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T.J. SIMERS

Lakers making it look effortless

Defending champions don't give their all until the playoffs, which makes regular season more like an exhibition.

February 06, 2010|T.J. Simers

It's February and I haven't gone to a Lakers game yet because I've been waiting for the exhibition season to end.

If the Lakers aren't going to give it their all, why should anyone else?

The '95-96 Bulls won 72 games, and this season began with some folks wondering if the Lakers might do better. That's pretty funny upon reflection.

They lost the second game of the season by 14 -- at home.

They lost to the Nuggets, playing without Carmelo Anthony -- at home.

Come on, how can anyone expect today's pro athlete to go all out all the time?

If the Lakers did that, they would be undefeated, no one else in basketball coming even close to matching the Lakers' star-studded roster with players like Kobe, Pau, Lamar, Artest, Bynum -- as well as employing the top coach in the sport.

And yet by the time the Lakers had played 44 games, they had 11 losses and no chance of winning more than 72. Oh well, greatness probably should belong to those really intent on being great.

They inexplicably lost to the Clippers by 11, but then motivated to make amends, they gave it their all nine days later to win by 40.

They are so good they can do as they please, which makes every loss so confounding.

But then what's the incentive for talent showing up every game if it already knows the season doesn't begin until the first round of the playoffs?

The Lakers will have the home-court advantage in the West throughout the playoffs; they knew that before the season began.

Are they any different from the Indianapolis Colts, throwing away an undefeated season to save

themselves for a Super Bowl run?

To the players, a ring is everything. To the customers, every game on the way to winning a ring means something -- almost a house payment in ticket, parking and concession prices alone.

To the media, there is no end to the fans' fascination with the Lakers, and so therefore every word, voice inflection and loss is reason to overreact -- the dirty secret being that everyone knows none of it really matters until April.

Lakers fans need drama to justify their obsessive devotion for a team seemingly intent on pacing itself as it earns its millions.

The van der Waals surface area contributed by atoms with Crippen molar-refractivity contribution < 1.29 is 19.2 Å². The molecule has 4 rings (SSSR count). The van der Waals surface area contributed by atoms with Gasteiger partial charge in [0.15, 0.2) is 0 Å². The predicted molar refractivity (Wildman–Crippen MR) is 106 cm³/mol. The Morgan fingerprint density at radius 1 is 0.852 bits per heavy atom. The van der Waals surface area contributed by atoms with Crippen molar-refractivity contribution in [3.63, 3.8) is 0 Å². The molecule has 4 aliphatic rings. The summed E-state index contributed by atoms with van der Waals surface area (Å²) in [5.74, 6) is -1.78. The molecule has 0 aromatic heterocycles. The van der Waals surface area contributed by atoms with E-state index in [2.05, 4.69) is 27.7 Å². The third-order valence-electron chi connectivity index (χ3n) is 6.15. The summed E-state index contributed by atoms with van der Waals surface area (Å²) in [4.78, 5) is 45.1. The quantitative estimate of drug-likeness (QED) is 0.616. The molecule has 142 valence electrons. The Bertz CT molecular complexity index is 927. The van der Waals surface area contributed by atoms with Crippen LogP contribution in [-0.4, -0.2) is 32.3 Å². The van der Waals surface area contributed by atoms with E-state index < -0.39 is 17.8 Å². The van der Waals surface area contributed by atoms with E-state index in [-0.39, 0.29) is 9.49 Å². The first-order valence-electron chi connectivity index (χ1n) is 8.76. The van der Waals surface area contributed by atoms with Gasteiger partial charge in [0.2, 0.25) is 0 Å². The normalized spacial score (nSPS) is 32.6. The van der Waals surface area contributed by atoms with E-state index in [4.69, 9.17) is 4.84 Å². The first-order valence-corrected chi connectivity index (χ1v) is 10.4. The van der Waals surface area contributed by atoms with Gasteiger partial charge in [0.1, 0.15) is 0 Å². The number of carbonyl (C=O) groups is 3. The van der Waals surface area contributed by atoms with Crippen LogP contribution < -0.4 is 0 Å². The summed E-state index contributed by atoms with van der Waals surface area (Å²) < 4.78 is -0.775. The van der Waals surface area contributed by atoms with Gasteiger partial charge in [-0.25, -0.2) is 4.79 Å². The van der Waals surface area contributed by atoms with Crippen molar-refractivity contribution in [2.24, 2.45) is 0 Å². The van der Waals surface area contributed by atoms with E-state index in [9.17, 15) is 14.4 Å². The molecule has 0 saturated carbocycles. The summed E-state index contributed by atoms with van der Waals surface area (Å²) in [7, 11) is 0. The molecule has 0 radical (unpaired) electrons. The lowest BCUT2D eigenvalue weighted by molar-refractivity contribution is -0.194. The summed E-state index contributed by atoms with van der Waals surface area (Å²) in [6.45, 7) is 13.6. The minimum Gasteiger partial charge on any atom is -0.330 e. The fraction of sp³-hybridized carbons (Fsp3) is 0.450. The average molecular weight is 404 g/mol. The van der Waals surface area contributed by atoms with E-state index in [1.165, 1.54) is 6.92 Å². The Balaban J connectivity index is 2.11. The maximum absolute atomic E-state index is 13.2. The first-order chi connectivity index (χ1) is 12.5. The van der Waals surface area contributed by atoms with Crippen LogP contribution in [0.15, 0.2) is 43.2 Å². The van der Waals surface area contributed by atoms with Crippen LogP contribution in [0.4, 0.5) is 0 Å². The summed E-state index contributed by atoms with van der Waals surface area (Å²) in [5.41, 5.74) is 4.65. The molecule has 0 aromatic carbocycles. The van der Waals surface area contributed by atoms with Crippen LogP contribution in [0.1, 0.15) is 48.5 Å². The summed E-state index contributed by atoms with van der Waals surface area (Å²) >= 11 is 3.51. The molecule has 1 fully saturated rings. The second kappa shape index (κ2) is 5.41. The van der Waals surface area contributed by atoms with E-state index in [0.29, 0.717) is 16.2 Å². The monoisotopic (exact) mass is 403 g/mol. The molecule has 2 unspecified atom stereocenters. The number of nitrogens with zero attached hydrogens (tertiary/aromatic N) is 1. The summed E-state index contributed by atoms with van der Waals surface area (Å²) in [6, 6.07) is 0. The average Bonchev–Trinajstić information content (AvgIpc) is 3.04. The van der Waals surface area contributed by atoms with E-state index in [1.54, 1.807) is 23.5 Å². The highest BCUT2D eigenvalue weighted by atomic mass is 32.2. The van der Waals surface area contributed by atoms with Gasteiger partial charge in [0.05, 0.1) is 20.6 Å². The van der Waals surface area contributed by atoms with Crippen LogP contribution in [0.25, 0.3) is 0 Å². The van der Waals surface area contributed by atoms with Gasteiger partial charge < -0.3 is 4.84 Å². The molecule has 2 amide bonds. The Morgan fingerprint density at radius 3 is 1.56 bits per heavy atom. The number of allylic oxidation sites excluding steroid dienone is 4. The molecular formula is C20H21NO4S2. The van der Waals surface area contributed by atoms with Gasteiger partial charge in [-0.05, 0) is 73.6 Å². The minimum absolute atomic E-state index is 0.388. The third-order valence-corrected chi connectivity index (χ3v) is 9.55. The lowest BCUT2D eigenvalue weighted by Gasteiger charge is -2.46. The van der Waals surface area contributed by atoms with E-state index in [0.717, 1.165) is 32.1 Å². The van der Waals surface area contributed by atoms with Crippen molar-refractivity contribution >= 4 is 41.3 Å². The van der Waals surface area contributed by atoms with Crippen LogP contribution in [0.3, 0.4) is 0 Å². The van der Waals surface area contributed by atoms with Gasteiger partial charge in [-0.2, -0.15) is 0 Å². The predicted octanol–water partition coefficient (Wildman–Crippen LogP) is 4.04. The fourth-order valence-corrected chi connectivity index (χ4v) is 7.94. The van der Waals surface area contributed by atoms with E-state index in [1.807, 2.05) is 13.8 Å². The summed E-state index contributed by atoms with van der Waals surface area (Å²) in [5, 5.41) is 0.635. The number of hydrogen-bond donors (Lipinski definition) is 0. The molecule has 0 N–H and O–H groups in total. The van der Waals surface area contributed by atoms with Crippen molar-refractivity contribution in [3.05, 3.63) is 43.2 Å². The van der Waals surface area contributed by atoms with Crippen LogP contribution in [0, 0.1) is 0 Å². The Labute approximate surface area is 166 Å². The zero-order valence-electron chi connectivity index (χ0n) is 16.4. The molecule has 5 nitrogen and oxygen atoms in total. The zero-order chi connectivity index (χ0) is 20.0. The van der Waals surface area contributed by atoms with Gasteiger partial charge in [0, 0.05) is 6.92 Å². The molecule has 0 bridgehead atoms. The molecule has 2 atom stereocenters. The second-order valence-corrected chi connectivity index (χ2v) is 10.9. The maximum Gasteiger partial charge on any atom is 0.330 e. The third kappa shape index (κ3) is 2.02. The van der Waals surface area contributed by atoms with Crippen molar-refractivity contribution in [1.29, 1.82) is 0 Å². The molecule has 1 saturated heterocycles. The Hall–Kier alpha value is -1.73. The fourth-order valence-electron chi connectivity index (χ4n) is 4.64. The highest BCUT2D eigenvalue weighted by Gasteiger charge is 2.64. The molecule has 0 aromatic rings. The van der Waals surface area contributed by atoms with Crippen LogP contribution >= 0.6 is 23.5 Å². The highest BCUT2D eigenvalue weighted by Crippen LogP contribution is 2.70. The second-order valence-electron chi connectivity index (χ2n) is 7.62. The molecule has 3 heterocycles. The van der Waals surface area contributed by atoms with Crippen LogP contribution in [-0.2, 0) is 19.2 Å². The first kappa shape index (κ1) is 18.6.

Last week, John Ireland was on 710 pumping up Lakers coverage, saying Phil Jackson believes the next five games will make or break the Lakers' season.

Say what? They lose all five, they win all five, and they are still prohibitive favorites to advance to the NBA Finals. The next five games will have no impact on the Lakers whatsoever unless Kobe announces his retirement after one of them.

And yet every week it's something, as if it really matters. Jackson is sticking with Derek Fisher, Kirk Hinrich is a candidate to replace Fisher, Jordan Farmar isn't the answer. Bynum is going to be really good, Bynum is really disappointing. Ron Artest is fitting in, Ron Artest isn't shooting well, and oh no, Lamar married a Kardashian.

Two regular-season losses to Cleveland mean about as much as two regular-season losses to Orlando a year ago.

This is exhibition basketball, the perfect setting for Kobe, the Lakers' needing two points to tie, so Kobe will shoot an off-balance three to try to win. When is the last time he went for the two-point tie?

Should Kobe's shot just miss, oh well, it's not as if it's going to have any impact on the Lakers' place in the standings.

It's high school all over again, if Jackson is to be believed, once suggesting that Kobe allowed the opposition to hang around in the fourth quarter just so he might get the chance to toss in the winning shot.

If it really doesn't matter who wins or loses, and the Lakers know they are already playoff-bound, then the thrill for great competitors is much like a father giving his son nine points and playing to 10.

Competitors need competition, and much of the NBA can't provide it for the Lakers.

So why does a team with Kobe, Pau, Lamar, Bynum and Artest find itself caught in so many heart-pounding finishes? The Lakers are so good they have the talent to overwhelm, but how often does that happen?

Thirty exhibition games to go now, 13 at home, and what has been the biggest season surprise to date?

I would argue nothing but the Lakers' record, which has been nowhere as good as it could be. But does it really matter?

Like I said, it's just exhibition basketball.

MIKE DUNLEAVY did Donald Sterling's dirty work for him, a brilliant move in earning a reprieve and remaining as GM.

Now if he can find the right guy to replace himself as coach, he might still control the fate of the Clippers.

No way yet to know if the right guy is Kim Hughes.

I've been around Hughes for years and have never heard him say a thing. Not a single word.

I've always thought he looked like someone in serious need of a pep talk, but now he's the guy who is supposed to deliver them. Maybe he has just been saving himself for this moment.

I know this, if there is even a sliver of truth to rumors that the Clippers are interested in Isiah Thomas, it's time to lock the doors and disband the Clippers.

THIS SUPER Bowl is easy. The Colts 38, the Saints 24 and Chargers fans shut out again.

t.j.simers@latimes.com

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